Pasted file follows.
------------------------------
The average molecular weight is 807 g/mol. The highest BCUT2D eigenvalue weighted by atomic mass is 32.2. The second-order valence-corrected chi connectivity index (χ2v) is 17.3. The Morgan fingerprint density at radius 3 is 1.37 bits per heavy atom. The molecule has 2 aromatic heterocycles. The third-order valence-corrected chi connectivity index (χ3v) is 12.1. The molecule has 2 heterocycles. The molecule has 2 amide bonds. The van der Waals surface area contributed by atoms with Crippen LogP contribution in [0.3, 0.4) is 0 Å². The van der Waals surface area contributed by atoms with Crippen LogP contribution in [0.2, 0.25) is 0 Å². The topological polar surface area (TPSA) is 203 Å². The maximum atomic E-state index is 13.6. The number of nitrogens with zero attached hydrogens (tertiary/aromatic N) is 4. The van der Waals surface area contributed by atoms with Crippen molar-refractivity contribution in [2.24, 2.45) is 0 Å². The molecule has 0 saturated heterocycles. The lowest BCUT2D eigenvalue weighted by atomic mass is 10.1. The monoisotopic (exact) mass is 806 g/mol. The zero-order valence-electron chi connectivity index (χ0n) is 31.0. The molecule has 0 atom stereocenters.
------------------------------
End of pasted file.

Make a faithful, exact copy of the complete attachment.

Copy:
The average molecular weight is 807 g/mol. The highest BCUT2D eigenvalue weighted by atomic mass is 32.2. The second-order valence-corrected chi connectivity index (χ2v) is 17.3. The Morgan fingerprint density at radius 3 is 1.37 bits per heavy atom. The molecule has 2 aromatic heterocycles. The third-order valence-corrected chi connectivity index (χ3v) is 12.1. The molecule has 2 heterocycles. The molecule has 2 amide bonds. The van der Waals surface area contributed by atoms with Crippen LogP contribution in [0.3, 0.4) is 0 Å². The van der Waals surface area contributed by atoms with Crippen LogP contribution in [0.2, 0.25) is 0 Å². The topological polar surface area (TPSA) is 203 Å². The maximum atomic E-state index is 13.6. The number of nitrogens with zero attached hydrogens (tertiary/aromatic N) is 4. The van der Waals surface area contributed by atoms with Crippen molar-refractivity contribution in [2.24, 2.45) is 0 Å². The molecule has 0 saturated heterocycles. The lowest BCUT2D eigenvalue weighted by atomic mass is 10.1. The monoisotopic (exact) mass is 806 g/mol. The zero-order valence-electron chi connectivity index (χ0n) is 31.0. The molecule has 0 atom stereocenters.